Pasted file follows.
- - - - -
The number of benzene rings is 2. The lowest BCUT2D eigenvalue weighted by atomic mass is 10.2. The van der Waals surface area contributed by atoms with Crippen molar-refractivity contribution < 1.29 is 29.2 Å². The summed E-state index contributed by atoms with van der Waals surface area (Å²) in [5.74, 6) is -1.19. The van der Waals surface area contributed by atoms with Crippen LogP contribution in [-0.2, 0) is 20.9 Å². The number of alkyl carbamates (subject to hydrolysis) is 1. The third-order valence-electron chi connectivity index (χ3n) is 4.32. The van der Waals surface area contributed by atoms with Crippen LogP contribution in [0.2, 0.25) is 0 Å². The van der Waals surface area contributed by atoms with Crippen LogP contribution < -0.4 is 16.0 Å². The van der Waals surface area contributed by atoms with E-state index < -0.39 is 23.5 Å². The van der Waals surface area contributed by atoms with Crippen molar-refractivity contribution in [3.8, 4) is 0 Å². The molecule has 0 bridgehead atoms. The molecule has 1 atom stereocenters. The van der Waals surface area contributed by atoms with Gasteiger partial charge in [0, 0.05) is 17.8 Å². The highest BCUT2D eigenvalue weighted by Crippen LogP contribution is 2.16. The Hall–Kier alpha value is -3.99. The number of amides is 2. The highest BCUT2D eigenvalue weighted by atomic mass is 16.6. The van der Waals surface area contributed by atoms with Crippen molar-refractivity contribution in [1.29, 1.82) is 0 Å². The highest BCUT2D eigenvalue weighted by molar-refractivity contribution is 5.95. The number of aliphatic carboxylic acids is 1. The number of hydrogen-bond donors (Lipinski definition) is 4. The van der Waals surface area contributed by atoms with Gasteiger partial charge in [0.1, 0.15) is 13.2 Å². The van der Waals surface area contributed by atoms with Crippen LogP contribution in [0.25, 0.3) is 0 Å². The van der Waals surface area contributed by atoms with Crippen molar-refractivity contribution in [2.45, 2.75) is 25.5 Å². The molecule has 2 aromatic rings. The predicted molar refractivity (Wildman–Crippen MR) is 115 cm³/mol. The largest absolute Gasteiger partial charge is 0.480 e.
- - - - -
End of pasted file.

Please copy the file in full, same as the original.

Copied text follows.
The number of benzene rings is 2. The lowest BCUT2D eigenvalue weighted by atomic mass is 10.2. The van der Waals surface area contributed by atoms with Crippen molar-refractivity contribution < 1.29 is 29.2 Å². The summed E-state index contributed by atoms with van der Waals surface area (Å²) in [5.74, 6) is -1.19. The van der Waals surface area contributed by atoms with Crippen LogP contribution in [-0.2, 0) is 20.9 Å². The number of alkyl carbamates (subject to hydrolysis) is 1. The third-order valence-electron chi connectivity index (χ3n) is 4.32. The van der Waals surface area contributed by atoms with Crippen LogP contribution in [0.2, 0.25) is 0 Å². The van der Waals surface area contributed by atoms with Crippen LogP contribution < -0.4 is 16.0 Å². The van der Waals surface area contributed by atoms with E-state index < -0.39 is 23.5 Å². The van der Waals surface area contributed by atoms with Crippen molar-refractivity contribution in [3.8, 4) is 0 Å². The molecule has 0 bridgehead atoms. The molecule has 1 atom stereocenters. The van der Waals surface area contributed by atoms with Gasteiger partial charge in [0, 0.05) is 17.8 Å². The highest BCUT2D eigenvalue weighted by Crippen LogP contribution is 2.16. The Hall–Kier alpha value is -3.99. The number of amides is 2. The highest BCUT2D eigenvalue weighted by atomic mass is 16.6. The van der Waals surface area contributed by atoms with Crippen molar-refractivity contribution in [1.29, 1.82) is 0 Å². The highest BCUT2D eigenvalue weighted by molar-refractivity contribution is 5.95. The number of aliphatic carboxylic acids is 1. The number of hydrogen-bond donors (Lipinski definition) is 4. The van der Waals surface area contributed by atoms with Gasteiger partial charge in [0.1, 0.15) is 13.2 Å². The van der Waals surface area contributed by atoms with Crippen LogP contribution in [0.25, 0.3) is 0 Å². The van der Waals surface area contributed by atoms with Crippen molar-refractivity contribution in [2.45, 2.75) is 25.5 Å². The molecule has 2 aromatic rings. The predicted molar refractivity (Wildman–Crippen MR) is 115 cm³/mol. The largest absolute Gasteiger partial charge is 0.480 e.